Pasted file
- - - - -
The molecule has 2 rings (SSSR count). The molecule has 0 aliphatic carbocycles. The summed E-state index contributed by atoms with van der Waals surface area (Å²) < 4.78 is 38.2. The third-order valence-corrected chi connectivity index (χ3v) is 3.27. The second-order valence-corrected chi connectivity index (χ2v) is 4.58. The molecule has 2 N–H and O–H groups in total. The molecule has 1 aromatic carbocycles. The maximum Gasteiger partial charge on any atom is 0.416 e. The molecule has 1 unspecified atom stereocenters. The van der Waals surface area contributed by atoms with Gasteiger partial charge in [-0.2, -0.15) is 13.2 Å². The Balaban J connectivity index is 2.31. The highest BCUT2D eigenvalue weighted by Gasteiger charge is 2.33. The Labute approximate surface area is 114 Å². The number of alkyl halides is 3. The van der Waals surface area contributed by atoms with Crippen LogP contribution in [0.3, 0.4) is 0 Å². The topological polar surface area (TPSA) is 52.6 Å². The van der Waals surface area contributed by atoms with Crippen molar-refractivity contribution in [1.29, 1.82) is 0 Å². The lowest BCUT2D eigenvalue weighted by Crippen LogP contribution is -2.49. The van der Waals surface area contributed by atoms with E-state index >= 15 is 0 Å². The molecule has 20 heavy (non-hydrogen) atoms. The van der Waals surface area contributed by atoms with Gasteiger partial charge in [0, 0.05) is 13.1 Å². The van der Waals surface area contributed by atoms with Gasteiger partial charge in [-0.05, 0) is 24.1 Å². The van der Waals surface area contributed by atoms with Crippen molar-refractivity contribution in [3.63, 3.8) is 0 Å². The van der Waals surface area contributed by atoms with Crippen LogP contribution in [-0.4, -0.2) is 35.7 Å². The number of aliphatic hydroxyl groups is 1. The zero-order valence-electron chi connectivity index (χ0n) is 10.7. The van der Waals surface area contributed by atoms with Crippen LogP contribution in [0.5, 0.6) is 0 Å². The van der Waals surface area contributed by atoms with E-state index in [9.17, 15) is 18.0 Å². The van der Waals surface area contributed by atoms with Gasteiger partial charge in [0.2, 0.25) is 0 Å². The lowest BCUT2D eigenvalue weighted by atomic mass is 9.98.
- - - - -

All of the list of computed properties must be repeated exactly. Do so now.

The molecule has 2 rings (SSSR count). The molecule has 0 aliphatic carbocycles. The summed E-state index contributed by atoms with van der Waals surface area (Å²) < 4.78 is 38.2. The third-order valence-corrected chi connectivity index (χ3v) is 3.27. The second-order valence-corrected chi connectivity index (χ2v) is 4.58. The molecule has 2 N–H and O–H groups in total. The molecule has 1 aromatic carbocycles. The maximum Gasteiger partial charge on any atom is 0.416 e. The molecule has 1 unspecified atom stereocenters. The van der Waals surface area contributed by atoms with Gasteiger partial charge in [-0.2, -0.15) is 13.2 Å². The Balaban J connectivity index is 2.31. The highest BCUT2D eigenvalue weighted by Gasteiger charge is 2.33. The Labute approximate surface area is 114 Å². The number of alkyl halides is 3. The van der Waals surface area contributed by atoms with Crippen LogP contribution in [0.3, 0.4) is 0 Å². The topological polar surface area (TPSA) is 52.6 Å². The van der Waals surface area contributed by atoms with Crippen molar-refractivity contribution in [1.29, 1.82) is 0 Å². The lowest BCUT2D eigenvalue weighted by Crippen LogP contribution is -2.49. The van der Waals surface area contributed by atoms with E-state index >= 15 is 0 Å². The molecule has 20 heavy (non-hydrogen) atoms. The van der Waals surface area contributed by atoms with Gasteiger partial charge in [0, 0.05) is 13.1 Å². The van der Waals surface area contributed by atoms with Gasteiger partial charge in [-0.05, 0) is 24.1 Å². The van der Waals surface area contributed by atoms with Crippen molar-refractivity contribution in [3.63, 3.8) is 0 Å². The van der Waals surface area contributed by atoms with Crippen LogP contribution in [-0.4, -0.2) is 35.7 Å². The number of aliphatic hydroxyl groups is 1. The zero-order valence-electron chi connectivity index (χ0n) is 10.7. The van der Waals surface area contributed by atoms with Crippen LogP contribution in [0.5, 0.6) is 0 Å². The van der Waals surface area contributed by atoms with E-state index in [9.17, 15) is 18.0 Å². The van der Waals surface area contributed by atoms with Gasteiger partial charge in [0.2, 0.25) is 0 Å². The lowest BCUT2D eigenvalue weighted by atomic mass is 9.98.